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Paramedic says he wasn’t told George Floyd wasn’t breathing

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Paramedic says he wasn’t told George Floyd wasn’t breathing

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ST. PAUL, Minnesota (AP) — A paramedic who treated George Floyd the day he was killed testified Wednesday at the federal trial of three former Minneapolis police officers that he was not told Floyd was not breathing and not breathing. had no pulse when officers were upgraded the emergency to an ambulance call.

Derek Smith said after arriving on May 25, 2020, he could not find a pulse in Floyd’s neck and the black man’s pupils were large, indicating “the patient was likely deceased.”

Former officers J. Alexander Kueng, Thomas Lane and Tou Thao are widely accused of stripping Floyd of his civil rights while acting under government authority in the killing that has sparked global protests and a re-examination of racism and discrimination. the police.

Prosecutors say the three officers failed to act to save Floyd’s life as fellow officer Derek Chauvin knelt on Floyd’s neck for 9 1/2 minutes while Floyd was handcuffed, face down and on edge of breath. Kueng knelt on Floyd’s back, Lane held his legs and Thao held back bystanders, prosecutors say.

In this image from surveillance video, left-leaning Minneapolis police officers Tou Thao, Derek Chauvin, J. Alexander Kueng and Thomas Lane are seen attempting to arrest George Floyd in Minneapolis, Minn on May 25, 2020.

Short TV via AP, pool, file

On body camera footage of Lane played for the jurors, Smith asks Lane what happened. Lane recounts the officers’ response to a 911 call that Floyd attempted to use a counterfeit $20 bill at a convenience store and a struggle as Floyd forced his way out of a police cruiser. He says the officers were “basically holding him down until you got here”. Lane says nothing about Floyd’s medical condition.

Assistant U.S. Attorney Manda Sertich sought to show jurors that paramedics were not given material information, noting that Smith was not told Floyd had been detained for more than 9 minutes. She also convinced Smith that CPR should have been started as soon as possible – something the officers were trained to do.

Smith said paramedics put Floyd in the ambulance and took him to another location for treatment for many reasons, including passers-by using “high tones”. In the ambulance, Lane performed chest compressions and Smith used a heart monitor which showed there was no electrical impulse in Floyd’s heart. Paramedics also treated him by creating an airway, inserting an IV and trying to provide other lifesaving measures.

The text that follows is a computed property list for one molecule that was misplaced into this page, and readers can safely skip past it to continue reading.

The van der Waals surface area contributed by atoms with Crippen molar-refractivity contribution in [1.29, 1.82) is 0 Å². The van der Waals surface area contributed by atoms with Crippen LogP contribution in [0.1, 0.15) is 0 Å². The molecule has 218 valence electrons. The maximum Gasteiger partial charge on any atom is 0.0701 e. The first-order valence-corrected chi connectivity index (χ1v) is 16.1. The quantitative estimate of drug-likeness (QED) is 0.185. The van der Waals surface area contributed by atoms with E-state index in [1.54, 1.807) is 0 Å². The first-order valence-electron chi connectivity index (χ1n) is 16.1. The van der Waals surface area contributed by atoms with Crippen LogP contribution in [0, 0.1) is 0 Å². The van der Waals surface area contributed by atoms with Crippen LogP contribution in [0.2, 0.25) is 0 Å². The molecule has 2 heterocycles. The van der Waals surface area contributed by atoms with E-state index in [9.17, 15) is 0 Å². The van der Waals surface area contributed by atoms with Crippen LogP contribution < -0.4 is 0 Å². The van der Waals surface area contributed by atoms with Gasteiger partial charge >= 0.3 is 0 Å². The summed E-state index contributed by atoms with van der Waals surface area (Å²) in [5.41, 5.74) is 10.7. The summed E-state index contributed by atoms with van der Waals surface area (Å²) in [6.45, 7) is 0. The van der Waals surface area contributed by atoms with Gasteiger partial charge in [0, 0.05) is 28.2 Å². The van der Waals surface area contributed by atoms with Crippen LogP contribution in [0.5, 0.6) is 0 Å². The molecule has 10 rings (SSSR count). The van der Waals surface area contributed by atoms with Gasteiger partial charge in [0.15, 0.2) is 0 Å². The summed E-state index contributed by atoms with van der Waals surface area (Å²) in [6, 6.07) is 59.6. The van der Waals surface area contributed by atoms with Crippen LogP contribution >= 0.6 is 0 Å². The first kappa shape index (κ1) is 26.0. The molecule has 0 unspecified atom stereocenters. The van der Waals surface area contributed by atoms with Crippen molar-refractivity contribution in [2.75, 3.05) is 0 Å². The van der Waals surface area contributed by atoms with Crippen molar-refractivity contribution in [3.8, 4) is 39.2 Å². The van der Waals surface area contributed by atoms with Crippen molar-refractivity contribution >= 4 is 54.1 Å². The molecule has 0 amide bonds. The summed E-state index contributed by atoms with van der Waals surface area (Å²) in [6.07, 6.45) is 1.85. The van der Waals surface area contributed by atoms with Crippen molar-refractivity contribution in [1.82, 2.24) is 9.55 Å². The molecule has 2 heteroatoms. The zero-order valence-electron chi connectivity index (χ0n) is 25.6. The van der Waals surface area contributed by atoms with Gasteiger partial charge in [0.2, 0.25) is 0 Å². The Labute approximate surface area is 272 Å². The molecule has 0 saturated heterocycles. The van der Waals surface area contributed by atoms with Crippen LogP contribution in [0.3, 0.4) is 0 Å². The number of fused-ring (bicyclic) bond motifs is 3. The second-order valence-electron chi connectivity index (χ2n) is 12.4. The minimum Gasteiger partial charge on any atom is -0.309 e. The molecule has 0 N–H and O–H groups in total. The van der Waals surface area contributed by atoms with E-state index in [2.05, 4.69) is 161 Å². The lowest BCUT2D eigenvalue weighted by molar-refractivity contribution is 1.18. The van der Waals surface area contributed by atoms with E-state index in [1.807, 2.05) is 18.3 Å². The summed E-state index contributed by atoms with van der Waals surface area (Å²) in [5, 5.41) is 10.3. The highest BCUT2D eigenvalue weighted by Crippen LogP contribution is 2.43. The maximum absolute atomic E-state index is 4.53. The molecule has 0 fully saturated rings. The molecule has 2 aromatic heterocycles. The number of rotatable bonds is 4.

Defense attorneys pushed back. Lane’s attorney, Earl Gray, asked Smith if Lane had been helpful in trying to revive Floyd, including squeezing an airbag to try to ventilate Floyd’s lungs. “In my opinion, it was useful, yes. Thank you,” Smith said.

Robert Paule, an attorney for Thao, had Smith told that he wouldn’t have taken Floyd to another location to work on him if it hadn’t been for the bystanders.

Cross-examined by Paule, Smith also acknowledged that he feared Floyd was in a state of “excited delirium” – an agitated state in which someone is described as having extraordinary strength.

Some medical examiners in recent decades have attributed deaths in custody to excited delirium, often in cases where the person became extremely agitated after taking drugs, having a mental health episode or another health condition. But there’s no universally accepted definition, and researchers said it’s not well understood. A 2020 study concluded that it is primarily only cited as a cause when the deceased person has been brought under control.

Kueng, who is black; Lane, who is white; and Thao, who is Hmong American, are all charged with failing to provide medical care to Floyd, while Thao and Kueng face an additional charge for failing to arrest Chauvin, who is white. Both counts allege that the officers’ actions resulted in Floyd’s death.

Chauvin was convicted of state murder and manslaughter last year and also pleaded guilty to a federal civil rights charge.

Prosecutors argued in pretrial filings that even bystanders could see that Floyd needed medical attention and that officers, who had basic medical training, did not help.

U.S. District Judge Paul Magnuson said the trial could last four weeks.

Lane’s attorney said his client will testify, but it’s unclear whether Thao or Kueng will. It’s also unclear if Chauvin will testify, though many experts who spoke to The Associated Press believe he won’t.

Lane, Kueng and Thao will also face a separate trial in June for aiding and abetting both murder and manslaughter.

Webber contributed from Fenton, Michigan.



Paramedic says he wasn’t told George Floyd wasn’t breathing

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